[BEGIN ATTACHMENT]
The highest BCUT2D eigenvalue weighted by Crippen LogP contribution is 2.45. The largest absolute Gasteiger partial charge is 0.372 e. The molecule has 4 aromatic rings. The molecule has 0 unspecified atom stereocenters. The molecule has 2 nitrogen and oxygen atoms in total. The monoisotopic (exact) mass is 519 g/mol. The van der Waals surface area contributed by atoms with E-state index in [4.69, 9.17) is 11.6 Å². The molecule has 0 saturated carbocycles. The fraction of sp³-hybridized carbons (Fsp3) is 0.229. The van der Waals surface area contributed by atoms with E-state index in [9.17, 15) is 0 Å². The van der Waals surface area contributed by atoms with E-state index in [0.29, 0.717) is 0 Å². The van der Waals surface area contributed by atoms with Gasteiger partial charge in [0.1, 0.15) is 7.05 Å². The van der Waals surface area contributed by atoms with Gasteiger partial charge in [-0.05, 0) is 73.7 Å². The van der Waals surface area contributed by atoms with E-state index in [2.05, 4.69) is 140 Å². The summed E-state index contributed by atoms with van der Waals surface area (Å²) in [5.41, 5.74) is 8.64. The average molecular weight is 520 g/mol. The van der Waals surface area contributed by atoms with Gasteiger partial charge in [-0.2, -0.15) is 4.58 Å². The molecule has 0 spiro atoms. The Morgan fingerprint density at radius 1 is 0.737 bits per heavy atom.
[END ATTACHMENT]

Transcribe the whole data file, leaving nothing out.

The highest BCUT2D eigenvalue weighted by Crippen LogP contribution is 2.45. The largest absolute Gasteiger partial charge is 0.372 e. The molecule has 4 aromatic rings. The molecule has 0 unspecified atom stereocenters. The molecule has 2 nitrogen and oxygen atoms in total. The monoisotopic (exact) mass is 519 g/mol. The van der Waals surface area contributed by atoms with E-state index in [4.69, 9.17) is 11.6 Å². The molecule has 0 saturated carbocycles. The fraction of sp³-hybridized carbons (Fsp3) is 0.229. The van der Waals surface area contributed by atoms with E-state index in [9.17, 15) is 0 Å². The van der Waals surface area contributed by atoms with E-state index in [0.29, 0.717) is 0 Å². The van der Waals surface area contributed by atoms with Gasteiger partial charge in [0.1, 0.15) is 7.05 Å². The van der Waals surface area contributed by atoms with Gasteiger partial charge in [-0.05, 0) is 73.7 Å². The van der Waals surface area contributed by atoms with E-state index in [2.05, 4.69) is 140 Å². The summed E-state index contributed by atoms with van der Waals surface area (Å²) in [5.41, 5.74) is 8.64. The average molecular weight is 520 g/mol. The van der Waals surface area contributed by atoms with Gasteiger partial charge in [-0.2, -0.15) is 4.58 Å². The molecule has 0 spiro atoms. The Morgan fingerprint density at radius 1 is 0.737 bits per heavy atom.